I am wearing purple today in support of the University's commitment that our campus and our community be one of the most inclusive places on the planet. I am looking forward to this afternoon's ANU Ally Network's Courtyard Party, and hope to see many of you there.
It's great to be back in Canberra after my trip to the South Pacific. I really enjoyed meeting some of our Pacific-based alumni in Fiji and Papua New Guinea and renewing our connections with the University of the South Pacific, Fiji National University and the University of PNG.
A highlight was speaking on a panel with the Prime Minister in Papua New Guinea that was part of the PNG Update that ANU does each year with UPNG. 1200 people showed up for the event, one of the biggest of any type in PNG - and to think this was less than a 100 person event just a few years ago. It demonstrates how working consistently with partners over a decade can pay a huge dividend. I signed a new Memorandum of Agreement between UPNG and ANU to extend our activities well beyond economics, and we can look forward to many opportunities across Law, HASS and STEM in the years ahead. Congratulations to our colleagues in CAP for this exceptional program.
Last night I joined the farewell dinner of the inaugural William Ah Ket Leadership Program to celebrate with the participants. Established by the ANU Centre for Asian-Australian Leadership (CAAL) with the support of the Australian Government's National Foundation for Australia-China Relations, the program aims to equip emerging Chinese-Australian leaders with the skills and knowledge to become more effective leaders and to play an active role in advancing Australia's bilateral relationship with China. It was an outstanding group of young leaders who got to interact with an equally outstanding set of academic and community leaders. This is just one of CAAL's activities to help ensure Asian-Australians get equal opportunities at leadership positions in our society. The data indicates we still have a fair bit of work to do. I got to sit next to Adam Liaw and discuss my croissant making endeavours.
I also want to share these factsheets which have just been launched by our team at the National Centre for Aboriginal and Torres Strait Islander Wellbeing Research. They are part of a study to understand the potential impacts the upcoming Voice Referendum may have for Aboriginal and Torres Strait Islander peoples, and how we, the Australian community, can lessen this impact. These factsheets are designed as a resource to reduce the burden and are part of a trusted 'hub' of information and resources. You can find this hub, along with the factsheets here - Information, resources, and supports relating to the Voice to Parliament Referendum. I encourage you to have a look and share them with your networks.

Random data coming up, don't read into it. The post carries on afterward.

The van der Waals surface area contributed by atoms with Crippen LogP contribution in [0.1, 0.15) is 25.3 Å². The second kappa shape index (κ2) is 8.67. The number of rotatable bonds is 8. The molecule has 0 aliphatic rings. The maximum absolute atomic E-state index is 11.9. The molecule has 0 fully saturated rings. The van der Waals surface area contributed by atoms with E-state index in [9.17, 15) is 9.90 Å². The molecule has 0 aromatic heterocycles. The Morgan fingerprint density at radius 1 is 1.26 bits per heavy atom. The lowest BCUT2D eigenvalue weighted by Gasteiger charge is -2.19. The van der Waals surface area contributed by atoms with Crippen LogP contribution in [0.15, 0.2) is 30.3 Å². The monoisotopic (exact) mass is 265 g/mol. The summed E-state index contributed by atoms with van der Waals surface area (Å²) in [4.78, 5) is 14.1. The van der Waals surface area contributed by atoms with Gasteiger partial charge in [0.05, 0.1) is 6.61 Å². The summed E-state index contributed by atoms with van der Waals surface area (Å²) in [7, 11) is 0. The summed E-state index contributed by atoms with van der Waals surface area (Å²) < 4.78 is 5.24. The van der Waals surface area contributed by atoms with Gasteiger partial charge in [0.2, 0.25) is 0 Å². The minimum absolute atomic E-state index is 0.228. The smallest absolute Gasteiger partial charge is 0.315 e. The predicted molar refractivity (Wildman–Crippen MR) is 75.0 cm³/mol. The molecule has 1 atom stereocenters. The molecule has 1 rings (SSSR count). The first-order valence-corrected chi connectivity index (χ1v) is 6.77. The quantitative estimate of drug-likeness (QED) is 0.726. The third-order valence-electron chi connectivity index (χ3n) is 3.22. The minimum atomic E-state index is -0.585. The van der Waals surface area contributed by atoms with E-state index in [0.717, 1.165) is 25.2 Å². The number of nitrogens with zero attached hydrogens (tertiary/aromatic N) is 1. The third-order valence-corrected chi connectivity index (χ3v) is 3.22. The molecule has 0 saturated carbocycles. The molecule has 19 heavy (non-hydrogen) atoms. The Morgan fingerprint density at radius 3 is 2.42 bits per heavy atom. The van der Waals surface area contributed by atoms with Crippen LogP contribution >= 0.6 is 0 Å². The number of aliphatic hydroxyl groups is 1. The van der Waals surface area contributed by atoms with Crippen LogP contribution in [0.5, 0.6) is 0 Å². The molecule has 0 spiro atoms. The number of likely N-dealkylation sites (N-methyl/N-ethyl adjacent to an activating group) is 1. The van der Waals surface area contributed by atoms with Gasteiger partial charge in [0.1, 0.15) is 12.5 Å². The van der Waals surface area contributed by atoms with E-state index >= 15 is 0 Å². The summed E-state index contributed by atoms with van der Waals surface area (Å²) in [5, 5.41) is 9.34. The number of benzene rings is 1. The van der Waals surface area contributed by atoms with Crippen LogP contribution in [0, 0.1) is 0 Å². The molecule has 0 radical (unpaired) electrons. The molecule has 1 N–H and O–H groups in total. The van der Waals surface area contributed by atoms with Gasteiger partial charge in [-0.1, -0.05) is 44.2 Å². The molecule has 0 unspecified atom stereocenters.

Next Tuesday evening I hope many of you - and students, I'm looking at you - will take the chance to listen to Michele Bullock, current Deputy Governor (and next Governor) of the Reserve Bank of Australia (RBA), as she presents the upcoming Sir Leslie Melville public lecture. It's her last speech before she takes the top job and Michele will discuss the RBA's work on climate change and the transition to net zero emissions, recognising the range of implications for the economy, the financial system and society at large. One of the great things of working and studying at ANU is to be able to participate in important events such as this one. Get your tickets before they sell out.
Finally, I encourage all eligible staff to think about applying for the Jawun Program. These six-week secondments offer staff the opportunity to further their professional and personal growth and expand their connection to Aboriginal and Torres Strait Islander communities. The application round for 2024 secondment placements is now open until Friday 15 September.
My plum trees are blossoming, but with a hard frost this morning, it can only be a few more weeks until we get into full blown spring. For me, it means we are going to burn off our rubbish pile this weekend.